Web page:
Functionality: Most commercial radios were not designed to be scanners and don’t do it as well as a real scanner. For one, the frequency range is hardware limited compared to a full-blown scanner and most radios only operate in a subset of the VHF, UHF, 700/800 MHz or 900MHz spectrums and not all at the same time. The ones that do support multiple ranges are ridiculously expensive. Also, because they are radios first and scanners second, they usually have limits on how many entries you can have in a scan list, some as few as 10 entries. This makes it harder to listen to what you want.

I need a software system key for xxx system. Where can I get it?

You can’t. It’s impossible. They don’t exist to the public. It’s illegal.

If you ask someone in a public forum or site where/how you can get a system key for a trunked radio system you can expect answers like those above. It has been mentioned that system keys are the intellectual property of the system manufacturer and only the system administrator is allowed to possess them and this may be true. This is one of those gray areas where no real precedence has been set. I personally don’t know the legality of having one in your possession. That said, it is very possible to obtain or create a system key. There have been a lot of posts in various radio forums on that topic. Remember, Google is your friend.

Is there any way to scan a trunked system without a system key?

Yes. Use a scanner!

Seriously, there are a couple of devices that you can use as a scanner without having to find a system key. Some Relm/BK radios will allow you to program a trunked system in receive-only mode without a system key. This is probably the safest way to scan a trunked system with a commercial radio. The second device is a P25 voice pager made by Unication. A P25 pager is not capable of transmitting and is not plagued by the simulcast distortion issue. They’re more expensive than your average digital scanner but cheaper than a commercial radio. One of the biggest disadvantages to the Unication pagers is that they can only scan one trunked system at a time whereas a commercial radio can have multiple systems within a singe scan list.


HP Cloud Services AP. Just another paperweight…or is it?

hp-365-access-pointConvert an HP Cloud Services AP to an Aruba Instant AP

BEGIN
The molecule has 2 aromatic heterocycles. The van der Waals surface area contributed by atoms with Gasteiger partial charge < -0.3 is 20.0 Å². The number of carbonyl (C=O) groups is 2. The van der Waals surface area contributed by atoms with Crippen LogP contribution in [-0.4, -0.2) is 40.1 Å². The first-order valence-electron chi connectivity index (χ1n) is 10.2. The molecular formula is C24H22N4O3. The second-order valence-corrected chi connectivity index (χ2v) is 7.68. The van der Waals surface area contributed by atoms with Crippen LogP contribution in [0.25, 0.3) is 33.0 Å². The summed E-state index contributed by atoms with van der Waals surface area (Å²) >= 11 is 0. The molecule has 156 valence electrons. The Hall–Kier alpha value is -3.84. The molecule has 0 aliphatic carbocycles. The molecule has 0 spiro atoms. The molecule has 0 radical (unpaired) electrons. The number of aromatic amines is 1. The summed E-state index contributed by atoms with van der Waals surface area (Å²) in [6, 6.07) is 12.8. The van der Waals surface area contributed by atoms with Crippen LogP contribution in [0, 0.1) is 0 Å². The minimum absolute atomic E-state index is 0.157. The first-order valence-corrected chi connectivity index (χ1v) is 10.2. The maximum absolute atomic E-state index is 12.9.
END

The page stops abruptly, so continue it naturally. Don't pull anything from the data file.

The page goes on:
In 2014 Hewlett-Packard (HP) acquired Aruba Networks and decided to create a cloud-only spin-off of the virtual controller called “HP Cloud Network Manager” while keeping the original Aruba product line intact. HP Cloud Network Manager was created with the idea that the access points would require no on-premise controller whatsoever, either physical or virtual but it never really took off. During the brief period in which HP had this service available they took a select few of the Aruba IAP models, re-branded them as HP access points and loaded the cloud firmware on to these devices. In July of 216 HP discontinued their cloud service altogether, leaving a slew of HP branded access points with useless firmware on them and no way to manage them. For a while HP had a trade-in program where licensed users could replace their HP branded cloud services access points for Aruba branded IAPs but that program has long since been abolished.

The good news is that there is a way to convert these bricks into something useful, that is to say a fully functional Aruba IAP. Anyone who has an active Aruba contract and access to the IAP firmware can easily perform the conversion. All that is required is a TFTP server and a console cable.

Note: Do this at your own risk! I don’t know if this works on all HP-branded access points. I have done this a few times using HP 365 models purchased on eBay. I have not tried this on other HP models. The 365 and 355 have a standard RJ45 console port whereas the 350 has a funky 4-pin console connection. I assume this would work on that model if one had the right console cable.

The HP/Aruba model match-up is as follows:

  • HP 365 – Aruba IAP-225
  • HP 355 – Aruba IAP-115
  • HP 350 – Aruba IAP-103

The steps to perform the conversion is as follows:

  • Download and install a TFTP server
  • Download the IAP firmware from HP (Aruba) that matches the model of the access point you have. The models that I am aware of are the HP 365 (IAP-225), the HP 355 (IAP-115) and the HP 350 (IAP-103)
  • Copy the firmware to your TFTP root folder
  • Boot the AP with the console cable connected. When you see “Hit Enter to stop autoboot:” press the enter key before the countdown elapses. If you miss it just reboot the AP.
  • When you see the “apboot>” prompt type “osinfo” and it should show both partitions as containing the HP Cloud OS
  • Next type “setenv serverip server_ip” where server_ip is the IP address of your TFTP server
  • Type “upgrade os 0 image_name” where image_name is the entire name of the IAP firmware file. This upgrades the primary partition which normally boots the AP
  • When the upload is done type “osinfo” and you should see that partition 0 now contains the Aruba Instant OS rather than the HP OS
  • Type “upgrade os 1 image_name” where image_name is the entire name of the IAP firmware file. This upgrades the recovery partition in the event that you do a paper-clip reset on the AP. If you skip this step and do a factory reset you will boot back to the HP Cloud firmware
  • When the second upload is done type “osinfo” and you should see that both partitions now contain the Aruba Instant OS

That’s it. Now when you boot the AP it will come up with Aruba’s Instant software and you can follow the same steps you would for any Aruba Instant AP and either configure it as an IAP or convert it to a Campus/Remote AP just as you normally would.